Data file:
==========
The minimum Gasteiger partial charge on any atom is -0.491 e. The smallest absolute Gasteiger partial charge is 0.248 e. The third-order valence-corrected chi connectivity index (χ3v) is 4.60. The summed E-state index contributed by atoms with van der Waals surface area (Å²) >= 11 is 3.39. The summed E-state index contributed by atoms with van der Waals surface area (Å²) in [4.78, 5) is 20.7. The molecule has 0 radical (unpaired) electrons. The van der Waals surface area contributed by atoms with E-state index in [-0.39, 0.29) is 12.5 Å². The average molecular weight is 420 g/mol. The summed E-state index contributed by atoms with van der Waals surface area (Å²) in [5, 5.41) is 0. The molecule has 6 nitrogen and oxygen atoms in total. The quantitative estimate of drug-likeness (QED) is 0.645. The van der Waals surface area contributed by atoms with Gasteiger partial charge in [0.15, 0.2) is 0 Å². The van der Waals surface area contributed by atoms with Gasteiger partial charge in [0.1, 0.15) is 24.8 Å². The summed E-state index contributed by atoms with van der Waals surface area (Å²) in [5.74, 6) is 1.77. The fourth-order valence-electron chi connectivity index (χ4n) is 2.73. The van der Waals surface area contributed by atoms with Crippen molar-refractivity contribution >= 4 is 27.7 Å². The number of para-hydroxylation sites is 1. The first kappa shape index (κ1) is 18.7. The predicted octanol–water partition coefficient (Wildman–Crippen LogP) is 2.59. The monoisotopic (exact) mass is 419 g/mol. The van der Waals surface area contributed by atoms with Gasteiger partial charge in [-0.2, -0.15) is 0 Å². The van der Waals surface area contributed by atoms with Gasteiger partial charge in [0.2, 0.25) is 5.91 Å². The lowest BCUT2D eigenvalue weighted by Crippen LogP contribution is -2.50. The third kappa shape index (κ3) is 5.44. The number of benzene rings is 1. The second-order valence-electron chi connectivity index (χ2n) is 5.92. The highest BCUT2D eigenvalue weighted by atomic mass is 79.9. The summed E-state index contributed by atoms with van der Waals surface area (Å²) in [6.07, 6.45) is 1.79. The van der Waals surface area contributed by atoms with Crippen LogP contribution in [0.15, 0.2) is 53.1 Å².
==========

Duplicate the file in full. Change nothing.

The minimum Gasteiger partial charge on any atom is -0.491 e. The smallest absolute Gasteiger partial charge is 0.248 e. The third-order valence-corrected chi connectivity index (χ3v) is 4.60. The summed E-state index contributed by atoms with van der Waals surface area (Å²) >= 11 is 3.39. The summed E-state index contributed by atoms with van der Waals surface area (Å²) in [4.78, 5) is 20.7. The molecule has 0 radical (unpaired) electrons. The van der Waals surface area contributed by atoms with E-state index in [-0.39, 0.29) is 12.5 Å². The average molecular weight is 420 g/mol. The summed E-state index contributed by atoms with van der Waals surface area (Å²) in [5, 5.41) is 0. The molecule has 6 nitrogen and oxygen atoms in total. The quantitative estimate of drug-likeness (QED) is 0.645. The van der Waals surface area contributed by atoms with Gasteiger partial charge in [0.15, 0.2) is 0 Å². The van der Waals surface area contributed by atoms with Gasteiger partial charge in [0.1, 0.15) is 24.8 Å². The summed E-state index contributed by atoms with van der Waals surface area (Å²) in [5.74, 6) is 1.77. The fourth-order valence-electron chi connectivity index (χ4n) is 2.73. The van der Waals surface area contributed by atoms with Crippen molar-refractivity contribution >= 4 is 27.7 Å². The number of para-hydroxylation sites is 1. The first kappa shape index (κ1) is 18.7. The predicted octanol–water partition coefficient (Wildman–Crippen LogP) is 2.59. The monoisotopic (exact) mass is 419 g/mol. The van der Waals surface area contributed by atoms with Gasteiger partial charge in [-0.2, -0.15) is 0 Å². The van der Waals surface area contributed by atoms with Gasteiger partial charge in [0.2, 0.25) is 5.91 Å². The lowest BCUT2D eigenvalue weighted by Crippen LogP contribution is -2.50. The third kappa shape index (κ3) is 5.44. The number of benzene rings is 1. The second-order valence-electron chi connectivity index (χ2n) is 5.92. The highest BCUT2D eigenvalue weighted by atomic mass is 79.9. The summed E-state index contributed by atoms with van der Waals surface area (Å²) in [6.07, 6.45) is 1.79. The van der Waals surface area contributed by atoms with Crippen LogP contribution in [0.15, 0.2) is 53.1 Å².